Sydney Morning Herald/Staff Writer
PRESIDENT Robert Mugabe is clinging to power by driving judges from office and subverting the entire legal system, an international group of lawyers wh
o recently visited the country has said.
The International Council of Advocates and Barristers said in a report it found that judges and the courts had been “profoundly compromised over the past four years”.
“We have concluded that the Zimbabwean justice system has ceased to be independent and impartial,” the report, titled State of Justice in Zimbabwe, said.
“Many of those within the system have been driven out by some kind of pressure, and much of the legal system of Zimbabwe has been subverted by the Zanu PF government in an effort to frustrate the proper working of democracy and to hold on to power,” it said.
“There are still judges and lawyers in the system that are very courageous and brave and act according to the law, but these people are in danger, which can even mean they fear for their lives.”
A special team of the International Council of Advocates and Barristers led by Stephen Irwing prepared the report on Zimbabwe after a fact-finding visit in April. Other members of the delegation were Glenn Martin, president of the Queensland Bar Association in Australia; vice-chairperson of the South African Bar Justice Poswa; vice-dean of the Faculty of Advocates of Scotland, Roy Martin; and Conor Maguire, chairperson of the Irish Bar.
The delegation met the Justice minister Patrick Chinamasa, Chief Justice Godfrey Chidyausiku, Judge President Paddington Garwe, acting Attorney-General Bharat Patel, judges, magistrates, prosecutors, clerks, interpreters, and recorders.
By the end of the visit, Irwing and his team had accumulated more than 10kg of documents from evidence given by many people regarding the justice delivery system in the country. The report said some judges had been given land at nominal rents under the government’s land reform scheme. It states that some judges have been promoted above more senior colleagues, while Mugabe’s sympathisers handle sensitive political cases.
“The legal culture has been subverted for political ends,” the report said.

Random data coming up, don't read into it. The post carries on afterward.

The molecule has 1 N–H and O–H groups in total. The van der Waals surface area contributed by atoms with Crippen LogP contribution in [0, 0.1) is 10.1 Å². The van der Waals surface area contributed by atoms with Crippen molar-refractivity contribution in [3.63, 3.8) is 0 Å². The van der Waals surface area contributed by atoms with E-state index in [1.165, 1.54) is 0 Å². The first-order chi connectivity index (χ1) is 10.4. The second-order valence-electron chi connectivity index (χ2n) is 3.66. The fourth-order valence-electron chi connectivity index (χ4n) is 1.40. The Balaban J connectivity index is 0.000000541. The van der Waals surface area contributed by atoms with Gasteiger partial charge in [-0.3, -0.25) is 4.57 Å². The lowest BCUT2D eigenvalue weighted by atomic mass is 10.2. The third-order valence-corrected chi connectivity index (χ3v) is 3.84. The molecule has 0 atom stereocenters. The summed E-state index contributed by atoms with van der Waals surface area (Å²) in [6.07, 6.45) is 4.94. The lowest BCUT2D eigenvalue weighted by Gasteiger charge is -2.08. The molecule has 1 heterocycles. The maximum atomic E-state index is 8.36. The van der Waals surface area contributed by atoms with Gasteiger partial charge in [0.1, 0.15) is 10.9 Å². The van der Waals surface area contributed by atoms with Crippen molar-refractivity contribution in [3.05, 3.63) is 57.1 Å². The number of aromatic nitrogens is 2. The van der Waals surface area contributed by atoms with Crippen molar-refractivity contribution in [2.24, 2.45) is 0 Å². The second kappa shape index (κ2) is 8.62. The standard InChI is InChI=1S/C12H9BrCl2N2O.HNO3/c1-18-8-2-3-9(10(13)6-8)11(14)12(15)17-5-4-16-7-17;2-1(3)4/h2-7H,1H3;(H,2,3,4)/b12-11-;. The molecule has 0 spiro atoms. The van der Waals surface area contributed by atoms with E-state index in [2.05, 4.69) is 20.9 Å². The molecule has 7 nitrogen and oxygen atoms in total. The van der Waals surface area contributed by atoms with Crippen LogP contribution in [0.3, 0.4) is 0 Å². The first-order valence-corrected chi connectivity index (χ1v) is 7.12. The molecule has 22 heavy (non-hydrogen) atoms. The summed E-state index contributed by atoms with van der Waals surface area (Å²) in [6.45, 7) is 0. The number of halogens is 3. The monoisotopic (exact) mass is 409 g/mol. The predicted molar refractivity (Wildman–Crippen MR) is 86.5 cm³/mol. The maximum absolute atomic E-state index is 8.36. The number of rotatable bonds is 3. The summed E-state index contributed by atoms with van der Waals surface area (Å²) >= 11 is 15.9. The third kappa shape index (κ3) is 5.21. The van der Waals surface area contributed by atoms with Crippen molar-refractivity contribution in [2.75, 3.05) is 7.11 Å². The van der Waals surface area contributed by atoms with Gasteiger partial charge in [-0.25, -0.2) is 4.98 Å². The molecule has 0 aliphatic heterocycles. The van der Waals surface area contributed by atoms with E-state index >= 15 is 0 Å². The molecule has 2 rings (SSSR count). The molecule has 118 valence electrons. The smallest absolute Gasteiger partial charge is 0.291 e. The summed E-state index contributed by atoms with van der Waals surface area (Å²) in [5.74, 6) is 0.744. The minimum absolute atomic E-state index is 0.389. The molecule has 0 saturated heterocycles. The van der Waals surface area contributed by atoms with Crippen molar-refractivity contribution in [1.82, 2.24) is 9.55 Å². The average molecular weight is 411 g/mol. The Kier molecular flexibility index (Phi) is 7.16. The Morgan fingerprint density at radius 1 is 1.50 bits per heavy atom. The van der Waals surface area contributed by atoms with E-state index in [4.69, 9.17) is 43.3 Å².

Even the attorney-general — whose role is more akin to a director of public prosecutions — conceded politics was a factor in the appointment of judges. A visit to Patel’s office convinced the council he was “under immense pressure from his political masters”.
It said the interference began after the government published a list of 1 471 white-owned farms for acquisition in 1997. Two years later, the Administrative Court declared the notices invalid and in 2000 the Supreme Court ruled the government had failed to follow the correct procedures for acquisition.
In the past three years four Supreme Court judges have been replaced following withering criticism from the government. In March 2001, a former deputy Justice minister, Godfrey Chidyausiku, was appointed Chief Justice — a month after accusing the then Chief Justice Anthony Gubbay of “bias in favour of white farmers”.
Six months later he was listed as the owner of 895 hectares of farmland in Mazowe. Two of the other appointees have been given more than 1 800 hectares.
The council also recorded the arrest of two judges, one of whom found the Justice minister Chinamasa guilty of contempt in his last case before retirement. Last year, a serving High Court judge was arrested in chambers after handing down a series of anti-government decisions. The charges in both cases were later withdrawn.
At the lower end of the justice system, magistrates have been under attack. In August 2002, one was dragged out of his courtroom by Zanu PF supporters after he granted bail to two officials from the opposition Movement for Democratic Change. Another was stabbed.
There were now 59 vacancies for magistrates’ posts and a backlog of more than 60 000 cases in April. The council found the judiciary was attacked “to frustrate the proper workings of democracy and to hold on to power. It seems clear they would not have held on to power otherwise.